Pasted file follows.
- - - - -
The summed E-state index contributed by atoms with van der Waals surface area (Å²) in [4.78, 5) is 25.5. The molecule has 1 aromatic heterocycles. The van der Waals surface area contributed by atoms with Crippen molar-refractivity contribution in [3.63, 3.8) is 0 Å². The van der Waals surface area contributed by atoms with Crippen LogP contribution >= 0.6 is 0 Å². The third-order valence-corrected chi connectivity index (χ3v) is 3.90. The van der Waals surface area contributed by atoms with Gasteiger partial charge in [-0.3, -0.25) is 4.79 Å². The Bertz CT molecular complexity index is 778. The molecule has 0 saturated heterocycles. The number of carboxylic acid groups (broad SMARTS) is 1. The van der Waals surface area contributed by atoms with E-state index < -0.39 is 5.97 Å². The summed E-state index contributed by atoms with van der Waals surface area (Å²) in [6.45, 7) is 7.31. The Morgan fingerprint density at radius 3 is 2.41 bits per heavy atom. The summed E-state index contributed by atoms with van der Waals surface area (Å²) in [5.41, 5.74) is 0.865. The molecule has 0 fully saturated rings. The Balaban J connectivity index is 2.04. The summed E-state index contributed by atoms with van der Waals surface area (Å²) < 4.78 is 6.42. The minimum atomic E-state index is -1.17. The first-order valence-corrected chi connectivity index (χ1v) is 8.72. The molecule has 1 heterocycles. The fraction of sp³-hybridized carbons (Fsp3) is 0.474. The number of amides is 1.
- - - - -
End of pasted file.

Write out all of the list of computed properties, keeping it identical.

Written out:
The summed E-state index contributed by atoms with van der Waals surface area (Å²) in [4.78, 5) is 25.5. The molecule has 1 aromatic heterocycles. The van der Waals surface area contributed by atoms with Crippen molar-refractivity contribution in [3.63, 3.8) is 0 Å². The van der Waals surface area contributed by atoms with Crippen LogP contribution >= 0.6 is 0 Å². The third-order valence-corrected chi connectivity index (χ3v) is 3.90. The van der Waals surface area contributed by atoms with Gasteiger partial charge in [-0.3, -0.25) is 4.79 Å². The Bertz CT molecular complexity index is 778. The molecule has 0 saturated heterocycles. The number of carboxylic acid groups (broad SMARTS) is 1. The van der Waals surface area contributed by atoms with E-state index < -0.39 is 5.97 Å². The summed E-state index contributed by atoms with van der Waals surface area (Å²) in [6.45, 7) is 7.31. The Morgan fingerprint density at radius 3 is 2.41 bits per heavy atom. The summed E-state index contributed by atoms with van der Waals surface area (Å²) in [5.41, 5.74) is 0.865. The molecule has 0 fully saturated rings. The Balaban J connectivity index is 2.04. The summed E-state index contributed by atoms with van der Waals surface area (Å²) < 4.78 is 6.42. The minimum atomic E-state index is -1.17. The first-order valence-corrected chi connectivity index (χ1v) is 8.72. The molecule has 1 heterocycles. The fraction of sp³-hybridized carbons (Fsp3) is 0.474. The number of amides is 1.